Social sense: Guide to the fall party season

When it comes to Baltimore's biggest galas, money is no object

September 12, 2014|By Sloane Brown, For The Baltimore Sun

The fall fundraising party season revs into high gear next weekend with a plethora of big shindigs that can cost big bucks to attend — all for a worthy cause, of course. From the Night of 100 Elvises to the Baltimore Symphony Orchestra Gala, tickets can go from $26 to $5,000 each.

With such a broad range, you might wonder what goes into setting the price. Why does one hoopla cost so little, and another so much?

Certainly, there are expenses to cover. A fancy gala that offers hors d'oeuvres, open bar, a gourmet sit-down dinner and live dance music is going to cost the organizers a lot more than a party that might have local restaurants and liquor distributors donating their wares at food stations, with a cash bar.

But, there are a few more factors that go into the mix.

The Cystic Fibrosis Foundation, Maryland Chapter is one of the busiest nonprofits, with seven major parties a year, says Ann Krulevitz, the chapter's associate executive director. Each party has its own price, ranging from $100 to $650 — amounts that are determined not just by the cost of the event.

"Most of the time, when there's a strong committee steering the event, they decide the ticket price," says Krulevitz. "They look at demand — charging what the market will bear."

That means a smaller event in an unusual setting — such as the organization's coming Evening on the Severn, which is held at a private riverside mansion — can have a steeper ticket price ($375) because the location is exclusive and space is limited, Krulevitz says.

Distinctive entertainment is another factor, as in An Evening of Unexpected Delights, which raises funds for The Journey Home, Baltimore Mayor Stephanie Rawlings-Blake's joint effort with the United Way to fight homelessness. For $300, guests are promised a performance by a "surprise" artist. Last year, the artist turned out to be John Legend. This year, the invitation hints that it will be an "award-winning artist who is gleefully small, but wickedly powerful."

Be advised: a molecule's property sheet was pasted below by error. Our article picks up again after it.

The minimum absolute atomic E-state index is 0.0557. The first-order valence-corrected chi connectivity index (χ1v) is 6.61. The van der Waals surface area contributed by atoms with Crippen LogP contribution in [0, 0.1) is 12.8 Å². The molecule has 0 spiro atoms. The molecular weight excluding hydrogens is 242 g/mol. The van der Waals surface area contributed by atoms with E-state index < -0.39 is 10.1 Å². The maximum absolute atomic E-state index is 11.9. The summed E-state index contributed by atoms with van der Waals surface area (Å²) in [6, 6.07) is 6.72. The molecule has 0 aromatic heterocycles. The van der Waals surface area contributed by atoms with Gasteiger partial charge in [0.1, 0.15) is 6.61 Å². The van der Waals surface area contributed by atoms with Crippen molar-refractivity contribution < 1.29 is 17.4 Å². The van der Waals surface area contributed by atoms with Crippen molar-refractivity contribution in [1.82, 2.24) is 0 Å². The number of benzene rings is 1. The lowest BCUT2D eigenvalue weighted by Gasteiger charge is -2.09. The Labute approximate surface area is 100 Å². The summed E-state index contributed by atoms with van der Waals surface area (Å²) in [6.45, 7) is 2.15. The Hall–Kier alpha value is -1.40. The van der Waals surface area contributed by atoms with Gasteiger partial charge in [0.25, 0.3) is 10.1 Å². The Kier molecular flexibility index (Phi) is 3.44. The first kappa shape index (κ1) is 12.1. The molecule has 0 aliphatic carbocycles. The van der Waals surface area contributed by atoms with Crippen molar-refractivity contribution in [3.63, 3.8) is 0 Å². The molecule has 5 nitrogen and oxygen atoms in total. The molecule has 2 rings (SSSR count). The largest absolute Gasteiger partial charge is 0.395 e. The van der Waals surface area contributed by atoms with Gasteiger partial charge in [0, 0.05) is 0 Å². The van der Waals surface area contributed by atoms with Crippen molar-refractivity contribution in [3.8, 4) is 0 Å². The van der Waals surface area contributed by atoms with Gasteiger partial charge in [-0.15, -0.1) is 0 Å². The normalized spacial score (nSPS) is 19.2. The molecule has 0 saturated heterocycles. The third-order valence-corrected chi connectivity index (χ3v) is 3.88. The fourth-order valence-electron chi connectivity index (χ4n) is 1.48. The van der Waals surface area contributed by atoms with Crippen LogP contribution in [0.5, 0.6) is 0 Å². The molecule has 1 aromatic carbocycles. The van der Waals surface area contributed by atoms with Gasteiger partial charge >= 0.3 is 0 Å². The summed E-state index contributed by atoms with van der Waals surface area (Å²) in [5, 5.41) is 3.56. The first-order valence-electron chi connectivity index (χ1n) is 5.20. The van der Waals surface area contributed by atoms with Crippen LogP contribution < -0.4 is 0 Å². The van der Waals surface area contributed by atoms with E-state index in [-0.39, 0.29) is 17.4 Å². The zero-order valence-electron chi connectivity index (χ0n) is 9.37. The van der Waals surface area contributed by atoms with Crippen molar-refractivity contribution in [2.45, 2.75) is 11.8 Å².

Ticket price "also depends on what you think the popularity is of your cause," says Carole Sibel, a mainstay on Baltimore's social scene and a longtime "professional volunteer" who has been on more event committees than she can remember.

Because one of her pet causes — the Maryland Zoo in Baltimore — is a popular one, Sibel and other committee members knew that even though local restaurants were donating food for this fall's Zootini, charging $150 for tickets would easily bring in a good crowd.

Sometimes the ticket price is also aimed at a particular crowd. The city's young professionals have become a highly sought-after group by area nonprofits. They may not be able to afford some of the pricier parties now, but presumably they will someday.

Ned Courtemanche, 31, has served on various young professionals' boards and committees, and attends about six or seven fundraising parties a year, most of them costing no more than $150.

"Over the past few years, we've seen a lot of philanthropic groups targeting millennials," says Courtemanche, a Baltimore County high school teacher and New York native. "So I think they're very aware of the price point, and everyone's trying to find the sweet spot."

Courtemanche says his expectations generally rise along with the ticket price.

"Under $70, I'm expecting the [event to be] midweek, maybe a souped-up happy hour that may have a nice twist to it — a visiting author or a beer, wine or bourbon tasting," he says. "North of $70, I expect a little more; definitely an evening on the weekend, with dressier expectations, they'll probably serve food and have music in some shape or form."

And what makes a seasoned socialite shell out the big bucks for a party? In addition to being smitten with a cause, popularity can play a part there, too, Sibel says. Committee members with lots of friends — particularly those with deep pockets — are highly prized commodities.

"What makes me spend $350 or more on a ticket? If I get a personal note from a friend who's working on [the committee], especially if I get two or three from different friends," she says.

Sibel knows that if she buys tickets to her friends' events, they will return the favor. But it still comes down to what's happening at an event that determines whether she buys a ticket, or just writes a check and passes on the party.

"I'm not sitting at a table and listening to someone preach to the choir. Blah, blah, blah; that's boring."

For those planning their social budget, here's a sampling of upcoming fall events. More are listed at baltimoresun.com.

Pricey parties

O Say Can You See 2014 BSO Gala

Benefits: Baltimore Symphony Gala

Details: 6:30 p.m. Sept. 20, Meyerhoff Symphony Hall, 1212 Cathedral St.

Tickets: $500-$5,000; bsomusic.org/gala

Attire: Black tie

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